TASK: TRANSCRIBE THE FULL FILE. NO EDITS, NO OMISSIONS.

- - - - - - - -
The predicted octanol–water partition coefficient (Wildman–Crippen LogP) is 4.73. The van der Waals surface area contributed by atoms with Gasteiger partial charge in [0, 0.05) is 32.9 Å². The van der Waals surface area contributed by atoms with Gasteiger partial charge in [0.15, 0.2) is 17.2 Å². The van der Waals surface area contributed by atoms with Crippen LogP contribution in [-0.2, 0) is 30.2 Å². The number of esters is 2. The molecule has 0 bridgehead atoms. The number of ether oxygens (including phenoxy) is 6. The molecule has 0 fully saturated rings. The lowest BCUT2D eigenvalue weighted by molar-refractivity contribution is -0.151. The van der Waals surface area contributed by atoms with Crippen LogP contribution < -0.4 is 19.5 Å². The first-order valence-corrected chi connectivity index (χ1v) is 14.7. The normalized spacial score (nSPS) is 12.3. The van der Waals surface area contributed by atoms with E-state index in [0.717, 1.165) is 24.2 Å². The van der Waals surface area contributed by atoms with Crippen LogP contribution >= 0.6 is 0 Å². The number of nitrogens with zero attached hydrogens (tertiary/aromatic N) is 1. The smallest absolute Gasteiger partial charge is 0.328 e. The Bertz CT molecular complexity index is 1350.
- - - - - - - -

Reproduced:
The predicted octanol–water partition coefficient (Wildman–Crippen LogP) is 4.73. The van der Waals surface area contributed by atoms with Gasteiger partial charge in [0, 0.05) is 32.9 Å². The van der Waals surface area contributed by atoms with Gasteiger partial charge in [0.15, 0.2) is 17.2 Å². The van der Waals surface area contributed by atoms with Crippen LogP contribution in [-0.2, 0) is 30.2 Å². The number of esters is 2. The molecule has 0 bridgehead atoms. The number of ether oxygens (including phenoxy) is 6. The molecule has 0 fully saturated rings. The lowest BCUT2D eigenvalue weighted by molar-refractivity contribution is -0.151. The van der Waals surface area contributed by atoms with Crippen LogP contribution < -0.4 is 19.5 Å². The first-order valence-corrected chi connectivity index (χ1v) is 14.7. The normalized spacial score (nSPS) is 12.3. The van der Waals surface area contributed by atoms with E-state index in [0.717, 1.165) is 24.2 Å². The van der Waals surface area contributed by atoms with Crippen LogP contribution >= 0.6 is 0 Å². The number of nitrogens with zero attached hydrogens (tertiary/aromatic N) is 1. The smallest absolute Gasteiger partial charge is 0.328 e. The Bertz CT molecular complexity index is 1350.